The length of Earth's day is just under 24 hours, but it wasn't always that way. And even now, the day could be 2.5 times longer.
Here's What We Know
The Moon and the Sun did not allow the day on Earth to last 60 hours. It's all down to tidal forces. Lunar gravity slows the rotation of our planet. At the same time, the Sun affects the atmosphere and makes the Earth rotate faster.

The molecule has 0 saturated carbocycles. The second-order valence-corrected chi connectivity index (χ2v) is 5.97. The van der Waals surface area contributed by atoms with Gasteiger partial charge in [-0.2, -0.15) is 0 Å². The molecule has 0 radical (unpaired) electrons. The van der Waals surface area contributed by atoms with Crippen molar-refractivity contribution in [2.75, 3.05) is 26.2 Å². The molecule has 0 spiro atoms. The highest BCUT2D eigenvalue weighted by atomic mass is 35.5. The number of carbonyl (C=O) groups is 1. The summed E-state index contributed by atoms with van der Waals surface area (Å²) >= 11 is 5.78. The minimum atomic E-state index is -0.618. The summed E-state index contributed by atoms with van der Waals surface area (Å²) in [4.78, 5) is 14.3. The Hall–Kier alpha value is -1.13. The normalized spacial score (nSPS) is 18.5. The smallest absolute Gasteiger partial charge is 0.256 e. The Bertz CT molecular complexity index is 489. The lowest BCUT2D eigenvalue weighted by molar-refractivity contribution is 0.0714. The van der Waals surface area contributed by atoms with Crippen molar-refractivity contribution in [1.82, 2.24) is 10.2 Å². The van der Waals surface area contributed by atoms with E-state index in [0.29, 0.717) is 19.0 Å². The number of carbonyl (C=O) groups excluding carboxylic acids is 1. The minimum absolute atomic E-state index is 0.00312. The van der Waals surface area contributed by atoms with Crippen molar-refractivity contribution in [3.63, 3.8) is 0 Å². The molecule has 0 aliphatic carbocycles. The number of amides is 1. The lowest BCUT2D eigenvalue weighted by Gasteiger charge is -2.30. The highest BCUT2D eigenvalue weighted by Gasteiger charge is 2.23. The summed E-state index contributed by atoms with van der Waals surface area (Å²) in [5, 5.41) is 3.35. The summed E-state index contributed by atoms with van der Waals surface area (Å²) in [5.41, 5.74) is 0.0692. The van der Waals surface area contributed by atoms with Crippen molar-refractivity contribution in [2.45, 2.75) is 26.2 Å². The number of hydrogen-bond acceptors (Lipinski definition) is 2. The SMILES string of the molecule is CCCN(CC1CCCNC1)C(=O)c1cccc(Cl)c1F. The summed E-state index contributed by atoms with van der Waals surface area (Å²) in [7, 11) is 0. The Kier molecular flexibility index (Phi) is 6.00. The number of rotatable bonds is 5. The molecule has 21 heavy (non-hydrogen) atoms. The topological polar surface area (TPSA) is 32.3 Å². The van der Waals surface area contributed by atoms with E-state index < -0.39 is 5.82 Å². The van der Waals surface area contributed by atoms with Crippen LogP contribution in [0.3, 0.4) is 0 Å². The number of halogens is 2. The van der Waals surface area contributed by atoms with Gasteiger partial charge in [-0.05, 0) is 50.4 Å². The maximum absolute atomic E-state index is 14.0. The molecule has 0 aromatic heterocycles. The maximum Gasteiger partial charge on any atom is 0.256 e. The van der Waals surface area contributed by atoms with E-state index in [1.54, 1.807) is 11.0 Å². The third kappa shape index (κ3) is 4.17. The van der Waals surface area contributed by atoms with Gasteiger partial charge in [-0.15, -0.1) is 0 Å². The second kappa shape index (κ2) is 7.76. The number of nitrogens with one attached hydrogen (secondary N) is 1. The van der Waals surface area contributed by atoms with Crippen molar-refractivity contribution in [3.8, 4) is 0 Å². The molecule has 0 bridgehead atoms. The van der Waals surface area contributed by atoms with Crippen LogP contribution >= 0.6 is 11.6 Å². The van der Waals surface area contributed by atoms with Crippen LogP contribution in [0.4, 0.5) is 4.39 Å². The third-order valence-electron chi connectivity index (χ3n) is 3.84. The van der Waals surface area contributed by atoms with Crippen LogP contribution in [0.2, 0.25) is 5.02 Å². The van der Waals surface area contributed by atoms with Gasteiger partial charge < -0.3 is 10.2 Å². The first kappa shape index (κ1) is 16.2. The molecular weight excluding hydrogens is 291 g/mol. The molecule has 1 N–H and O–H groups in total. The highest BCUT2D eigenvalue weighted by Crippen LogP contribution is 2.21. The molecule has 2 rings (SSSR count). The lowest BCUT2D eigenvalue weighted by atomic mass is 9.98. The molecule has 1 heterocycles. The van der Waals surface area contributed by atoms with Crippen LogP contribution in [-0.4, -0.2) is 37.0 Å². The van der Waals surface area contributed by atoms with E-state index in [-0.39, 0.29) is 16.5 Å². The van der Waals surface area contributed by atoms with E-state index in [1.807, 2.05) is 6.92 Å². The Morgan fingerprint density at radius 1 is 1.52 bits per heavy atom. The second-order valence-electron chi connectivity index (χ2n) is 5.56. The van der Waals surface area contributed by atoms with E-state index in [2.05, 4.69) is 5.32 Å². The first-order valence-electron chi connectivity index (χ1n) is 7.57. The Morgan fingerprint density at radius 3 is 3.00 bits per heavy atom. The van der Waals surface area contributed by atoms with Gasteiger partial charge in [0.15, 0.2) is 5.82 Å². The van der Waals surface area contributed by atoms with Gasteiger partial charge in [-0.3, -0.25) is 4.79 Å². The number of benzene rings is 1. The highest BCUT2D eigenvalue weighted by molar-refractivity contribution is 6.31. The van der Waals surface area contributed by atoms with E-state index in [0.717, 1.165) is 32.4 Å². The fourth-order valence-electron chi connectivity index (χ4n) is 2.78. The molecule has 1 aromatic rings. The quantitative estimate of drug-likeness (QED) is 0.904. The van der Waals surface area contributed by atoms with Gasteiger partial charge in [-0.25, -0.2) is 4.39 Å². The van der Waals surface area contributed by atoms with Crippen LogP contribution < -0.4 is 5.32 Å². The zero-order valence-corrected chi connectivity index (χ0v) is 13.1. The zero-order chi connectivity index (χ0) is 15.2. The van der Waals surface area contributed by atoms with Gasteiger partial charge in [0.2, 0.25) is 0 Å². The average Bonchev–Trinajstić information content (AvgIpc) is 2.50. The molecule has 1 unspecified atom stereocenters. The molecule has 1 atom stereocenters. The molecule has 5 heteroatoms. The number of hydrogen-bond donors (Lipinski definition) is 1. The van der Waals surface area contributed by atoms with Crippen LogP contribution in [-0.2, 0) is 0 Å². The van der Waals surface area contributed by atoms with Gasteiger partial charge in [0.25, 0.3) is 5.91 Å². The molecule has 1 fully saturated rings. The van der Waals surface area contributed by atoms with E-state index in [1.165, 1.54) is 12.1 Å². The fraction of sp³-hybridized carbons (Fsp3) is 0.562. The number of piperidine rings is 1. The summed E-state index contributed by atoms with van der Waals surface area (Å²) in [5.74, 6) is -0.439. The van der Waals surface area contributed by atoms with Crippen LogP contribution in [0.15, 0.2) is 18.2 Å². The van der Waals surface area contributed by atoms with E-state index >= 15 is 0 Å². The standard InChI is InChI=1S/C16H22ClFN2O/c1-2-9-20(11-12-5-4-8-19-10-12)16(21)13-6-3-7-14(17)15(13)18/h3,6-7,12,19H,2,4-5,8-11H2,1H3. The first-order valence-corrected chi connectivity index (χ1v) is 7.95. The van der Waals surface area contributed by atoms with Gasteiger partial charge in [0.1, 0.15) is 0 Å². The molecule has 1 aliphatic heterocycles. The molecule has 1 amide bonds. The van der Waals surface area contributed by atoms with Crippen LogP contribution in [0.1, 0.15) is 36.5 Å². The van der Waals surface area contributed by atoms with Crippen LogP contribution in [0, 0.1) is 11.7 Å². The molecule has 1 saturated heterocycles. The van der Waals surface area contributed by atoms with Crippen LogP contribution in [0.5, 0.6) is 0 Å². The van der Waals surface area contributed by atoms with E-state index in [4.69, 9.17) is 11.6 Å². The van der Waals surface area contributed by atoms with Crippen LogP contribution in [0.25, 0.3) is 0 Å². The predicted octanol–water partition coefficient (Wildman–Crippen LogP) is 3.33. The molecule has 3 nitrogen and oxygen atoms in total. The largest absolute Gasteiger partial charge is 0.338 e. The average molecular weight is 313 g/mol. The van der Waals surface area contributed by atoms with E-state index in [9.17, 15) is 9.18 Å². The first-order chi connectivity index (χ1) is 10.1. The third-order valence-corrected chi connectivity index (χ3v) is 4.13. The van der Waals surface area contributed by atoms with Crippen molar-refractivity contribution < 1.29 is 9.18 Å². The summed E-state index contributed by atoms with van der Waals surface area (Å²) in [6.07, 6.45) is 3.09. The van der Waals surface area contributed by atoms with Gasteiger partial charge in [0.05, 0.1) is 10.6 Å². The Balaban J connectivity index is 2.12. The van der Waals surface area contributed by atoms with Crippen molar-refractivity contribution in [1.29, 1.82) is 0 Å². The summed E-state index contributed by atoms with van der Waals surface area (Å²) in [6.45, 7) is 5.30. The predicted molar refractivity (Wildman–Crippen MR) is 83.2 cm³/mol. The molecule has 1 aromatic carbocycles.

Scientists at the University of Toronto believe that the Moon affects our planet an order of magnitude stronger than the Sun. Because of this, the Earth is still slowing down, not speeding up. But it wasn't always like this. More than 2 billion years ago, the Earth was in balance and the day lasted 4.5 hours less than it does now.
After the Sun and Moon balanced each other, things didn't change for 1.6 billion years. If not for this pause, our planet would be very different now without our usual biorhythms, as one revolution of the Earth around the axis would take 60 hours instead of the current 23 hours and 56 minutes.
Source: University of Toronto